RCC workflow

This article demonstrates an example workflow from creating a new robot using RCC to successful execution in the target environment from the cloud using Control Room.

Let's get started!

Prerequisites

  1. RCC installed and running.
  2. A Control Room account.
  3. Some experience using the terminal or the Command Prompt is useful.

Initialize the project structure using RCC

How should I organize my code? Where should I place my files? Is there a naming convention I should follow?

Those are some of the questions that RCC can help you with.

Navigate to your project directory in the terminal or the command prompt. Create a new robot:

rcc create my-robot

This command will make a new my-robot directory and initialize the recommended file structure for the robot, with an example task based on the template you chose.

Navigate to the robot directory:

cd my-robot

Adding Python packages

You can add additional Python packages to the run environment using the rcc robot libs command. For example, adding numpy as a pip package:

rcc robot libs -a numpy -p --conda conda.yaml

The environment setup is described in the conda.yaml file in your robot. This command will take care of updating the conda.yaml file for you. When the robot is executed with rcc, its environment will include the new library.

Run your robot locally

You can run your robot from your development directory using the rcc run command.

rcc run

This will use the development directory as the root, so you will find your artifacts and logs in the defined output folder directly.

If you have defined more than one task in your robot.yaml file, you can run them one at a time by providing the task name with the -t argument.

Test run your robot locally in a clean environment

Before pushing your robot to Control Room, you can test your robot using the rcc task testrun command.

rcc task testrun

The rcc task testrun command will deploy the robot to a temporary directory, simulating the deployment to Control Room. This command will create a new local directory under the testrun directory where output artifacts and logs of your robot will be moved to.

When the robot execution works locally on your machine, you can push it to Control Room.

Create a robot package using RCC

A package can be useful if you manually want to upload your robot to Control Room.

Create the package using the rcc robot wrap command:

rcc robot wrap

This will create a robot.zip file.

Setup Control Room

To be able to execute your robot in Control Room, you will need to do some setup there.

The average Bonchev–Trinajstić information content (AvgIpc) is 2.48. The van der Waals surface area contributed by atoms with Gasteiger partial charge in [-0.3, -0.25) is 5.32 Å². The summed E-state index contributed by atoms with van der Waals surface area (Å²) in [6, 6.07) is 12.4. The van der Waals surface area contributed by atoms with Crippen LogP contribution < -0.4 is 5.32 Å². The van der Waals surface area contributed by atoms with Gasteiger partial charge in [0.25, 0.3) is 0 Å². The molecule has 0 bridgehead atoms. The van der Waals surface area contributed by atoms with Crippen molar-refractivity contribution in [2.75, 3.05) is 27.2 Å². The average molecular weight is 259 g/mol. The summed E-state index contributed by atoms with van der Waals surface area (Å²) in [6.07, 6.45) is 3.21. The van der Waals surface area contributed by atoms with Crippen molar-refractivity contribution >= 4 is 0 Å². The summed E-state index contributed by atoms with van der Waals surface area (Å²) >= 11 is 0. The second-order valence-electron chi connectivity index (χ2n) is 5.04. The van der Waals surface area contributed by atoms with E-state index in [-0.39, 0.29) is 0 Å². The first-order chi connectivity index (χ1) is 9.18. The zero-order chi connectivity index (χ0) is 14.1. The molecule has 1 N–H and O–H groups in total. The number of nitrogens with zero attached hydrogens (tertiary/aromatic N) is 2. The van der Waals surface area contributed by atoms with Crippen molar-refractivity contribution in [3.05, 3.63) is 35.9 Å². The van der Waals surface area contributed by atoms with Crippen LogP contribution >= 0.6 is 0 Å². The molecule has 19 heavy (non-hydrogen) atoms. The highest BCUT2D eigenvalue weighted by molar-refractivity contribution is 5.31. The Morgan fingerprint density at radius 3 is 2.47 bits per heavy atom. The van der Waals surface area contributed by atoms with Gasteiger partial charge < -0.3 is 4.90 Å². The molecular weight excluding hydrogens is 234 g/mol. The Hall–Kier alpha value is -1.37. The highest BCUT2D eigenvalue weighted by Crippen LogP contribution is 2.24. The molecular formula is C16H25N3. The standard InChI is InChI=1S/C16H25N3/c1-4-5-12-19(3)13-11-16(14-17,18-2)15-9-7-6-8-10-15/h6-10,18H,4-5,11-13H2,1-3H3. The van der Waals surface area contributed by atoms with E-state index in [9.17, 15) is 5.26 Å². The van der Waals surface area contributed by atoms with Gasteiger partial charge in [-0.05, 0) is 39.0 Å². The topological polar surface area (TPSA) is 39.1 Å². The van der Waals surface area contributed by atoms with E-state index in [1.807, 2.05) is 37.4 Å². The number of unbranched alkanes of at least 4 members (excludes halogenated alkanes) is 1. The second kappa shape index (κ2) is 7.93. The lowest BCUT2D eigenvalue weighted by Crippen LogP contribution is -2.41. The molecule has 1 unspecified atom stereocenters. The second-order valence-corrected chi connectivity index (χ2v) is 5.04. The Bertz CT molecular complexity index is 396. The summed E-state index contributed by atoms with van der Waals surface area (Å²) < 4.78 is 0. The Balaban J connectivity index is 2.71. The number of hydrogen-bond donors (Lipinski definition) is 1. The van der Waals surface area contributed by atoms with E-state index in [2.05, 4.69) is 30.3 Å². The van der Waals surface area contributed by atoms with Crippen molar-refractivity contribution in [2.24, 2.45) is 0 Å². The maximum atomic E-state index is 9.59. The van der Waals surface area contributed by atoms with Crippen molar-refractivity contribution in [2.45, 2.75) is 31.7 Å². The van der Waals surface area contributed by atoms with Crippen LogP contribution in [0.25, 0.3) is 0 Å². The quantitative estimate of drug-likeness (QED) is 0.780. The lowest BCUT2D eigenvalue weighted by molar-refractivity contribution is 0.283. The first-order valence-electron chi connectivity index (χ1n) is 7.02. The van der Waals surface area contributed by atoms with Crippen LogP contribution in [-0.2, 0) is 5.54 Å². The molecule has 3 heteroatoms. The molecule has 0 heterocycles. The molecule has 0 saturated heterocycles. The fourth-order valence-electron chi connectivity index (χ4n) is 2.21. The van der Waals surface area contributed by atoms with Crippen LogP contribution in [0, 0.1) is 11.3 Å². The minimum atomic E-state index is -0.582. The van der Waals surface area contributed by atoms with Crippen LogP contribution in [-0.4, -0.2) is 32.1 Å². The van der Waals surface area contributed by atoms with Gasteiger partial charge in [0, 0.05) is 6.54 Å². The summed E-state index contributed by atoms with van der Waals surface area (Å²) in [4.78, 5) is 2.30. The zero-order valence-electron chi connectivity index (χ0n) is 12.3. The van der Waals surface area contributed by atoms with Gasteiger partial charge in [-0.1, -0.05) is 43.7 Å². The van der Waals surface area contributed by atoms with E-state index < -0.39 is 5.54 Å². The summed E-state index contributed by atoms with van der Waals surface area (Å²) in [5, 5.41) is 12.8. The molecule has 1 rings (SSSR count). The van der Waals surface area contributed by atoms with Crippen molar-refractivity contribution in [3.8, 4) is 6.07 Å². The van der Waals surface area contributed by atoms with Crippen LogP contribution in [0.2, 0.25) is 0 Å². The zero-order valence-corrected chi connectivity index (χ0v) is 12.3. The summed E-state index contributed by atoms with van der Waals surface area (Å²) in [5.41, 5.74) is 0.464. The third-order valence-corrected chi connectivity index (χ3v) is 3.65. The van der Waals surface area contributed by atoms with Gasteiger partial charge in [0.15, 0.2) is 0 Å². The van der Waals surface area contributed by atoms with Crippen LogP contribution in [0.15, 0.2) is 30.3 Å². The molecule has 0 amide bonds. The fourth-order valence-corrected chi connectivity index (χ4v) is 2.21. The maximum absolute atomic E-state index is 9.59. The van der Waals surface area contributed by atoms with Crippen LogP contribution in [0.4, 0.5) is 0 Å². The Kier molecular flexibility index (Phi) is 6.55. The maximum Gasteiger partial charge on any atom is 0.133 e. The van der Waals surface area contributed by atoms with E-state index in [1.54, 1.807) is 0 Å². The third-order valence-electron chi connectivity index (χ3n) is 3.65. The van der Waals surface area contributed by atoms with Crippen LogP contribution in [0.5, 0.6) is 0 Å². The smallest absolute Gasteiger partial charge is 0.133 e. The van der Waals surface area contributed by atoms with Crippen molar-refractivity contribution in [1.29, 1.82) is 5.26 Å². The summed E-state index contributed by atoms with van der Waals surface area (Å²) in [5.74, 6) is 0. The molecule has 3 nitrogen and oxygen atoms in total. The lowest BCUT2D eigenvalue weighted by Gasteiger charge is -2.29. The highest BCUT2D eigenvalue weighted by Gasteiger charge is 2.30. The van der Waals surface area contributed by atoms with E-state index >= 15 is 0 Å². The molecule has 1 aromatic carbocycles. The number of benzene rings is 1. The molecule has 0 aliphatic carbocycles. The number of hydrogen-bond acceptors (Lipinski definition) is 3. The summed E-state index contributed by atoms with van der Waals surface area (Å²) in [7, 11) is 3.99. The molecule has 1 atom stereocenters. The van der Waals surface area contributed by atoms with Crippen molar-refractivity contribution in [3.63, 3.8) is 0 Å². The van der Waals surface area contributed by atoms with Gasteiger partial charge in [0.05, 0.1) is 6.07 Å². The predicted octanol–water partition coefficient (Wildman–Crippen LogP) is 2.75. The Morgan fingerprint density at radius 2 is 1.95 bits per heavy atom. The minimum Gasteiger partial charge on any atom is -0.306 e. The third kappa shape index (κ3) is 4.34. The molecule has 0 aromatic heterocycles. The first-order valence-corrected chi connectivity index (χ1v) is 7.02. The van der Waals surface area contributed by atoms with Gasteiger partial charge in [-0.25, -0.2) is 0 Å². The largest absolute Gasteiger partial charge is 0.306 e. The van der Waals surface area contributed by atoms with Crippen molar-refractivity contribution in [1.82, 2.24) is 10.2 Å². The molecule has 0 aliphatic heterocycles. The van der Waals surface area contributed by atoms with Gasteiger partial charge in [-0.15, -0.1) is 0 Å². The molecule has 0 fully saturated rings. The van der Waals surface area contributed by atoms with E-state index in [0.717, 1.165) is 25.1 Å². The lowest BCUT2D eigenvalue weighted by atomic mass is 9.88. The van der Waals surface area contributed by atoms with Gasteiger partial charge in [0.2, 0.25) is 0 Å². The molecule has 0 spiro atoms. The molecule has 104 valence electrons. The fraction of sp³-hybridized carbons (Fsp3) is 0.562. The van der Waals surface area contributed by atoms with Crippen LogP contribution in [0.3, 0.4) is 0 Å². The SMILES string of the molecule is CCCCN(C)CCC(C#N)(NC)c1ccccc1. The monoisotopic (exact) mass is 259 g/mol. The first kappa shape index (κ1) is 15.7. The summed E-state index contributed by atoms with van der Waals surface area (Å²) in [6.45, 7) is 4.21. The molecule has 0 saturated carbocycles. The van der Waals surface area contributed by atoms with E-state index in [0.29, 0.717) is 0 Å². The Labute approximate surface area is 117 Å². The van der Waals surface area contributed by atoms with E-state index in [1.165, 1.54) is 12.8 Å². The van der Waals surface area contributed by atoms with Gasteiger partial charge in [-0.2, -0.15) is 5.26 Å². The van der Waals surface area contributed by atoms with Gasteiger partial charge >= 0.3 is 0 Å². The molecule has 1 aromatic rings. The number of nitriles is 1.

Log in to Control Room.

  1. Select or create the organization and the workspace where you want to run your robot.

  2. Navigate to your user settings, and create access credentials for RCC in Control Room. RCC needs these credentials to communicate with Control Room. Copy the credentials to the clipboard.

Control Room access credentials in user preferences

Control Room access credentials list

Control Room access credentials view

Provide the access credentials to RCC

rcc configure credentials PASTEYOURCREDENTIALSHERE

Create a new robot in your workspace using the CLI

You can create a new robot in your workspace with the rcc cloud new command:

rcc cloud new -r YOUR_DESIRED_ROBOT_NAME -w YOUR_WORKSPACE_ID

The output will look like this:

> Created new robot named 'YOUR_ROBOT_NAME' with identity 123.

You can find the id of your workspace by running the cloud workspace command, which will show you details about all the workspaces you have access to:

rcc cloud workspace

Push your local robot to Control Room

You can now push your local robot to Control Room using the rcc cloud push command:

rcc cloud push -r YOUR_ROBOT_ID_ON_ROBOCORP_CLOUD -w YOUR_WORKSPACE_ID

Note that you can indeed upload the robot from Control Room UI, too. RCC provides a way to complete the upload without the need to use the Control Room UI. This can be useful when doing iterative development, since you do not need to leave the command-line to upload packages, etc. Other use cases include automated Continuous Integration builds, where you want to periodically upload the current package without manual intervention.

The rcc cloud push command combines wrapping the robot into a package and uploading it to the cloud. You can also achieve the same result by executing rcc robot wrap and rcc cloud upload individually.

Create a process and add your robot step to it

Create a new process in your workspace, and add your test robot to it: Add process and add a robot step to it

Run the process

Execute the robot from Control Room. After the run is done, you can see the artifacts logs in the UI.

Run the process and see results

Iterate

You can iterate the development of your robot either locally or through the cloud.

Iterating locally consists of coding and running.

Cloud iteration consists of coding, optionally test-running, pushing, and executing.

June 28, 2021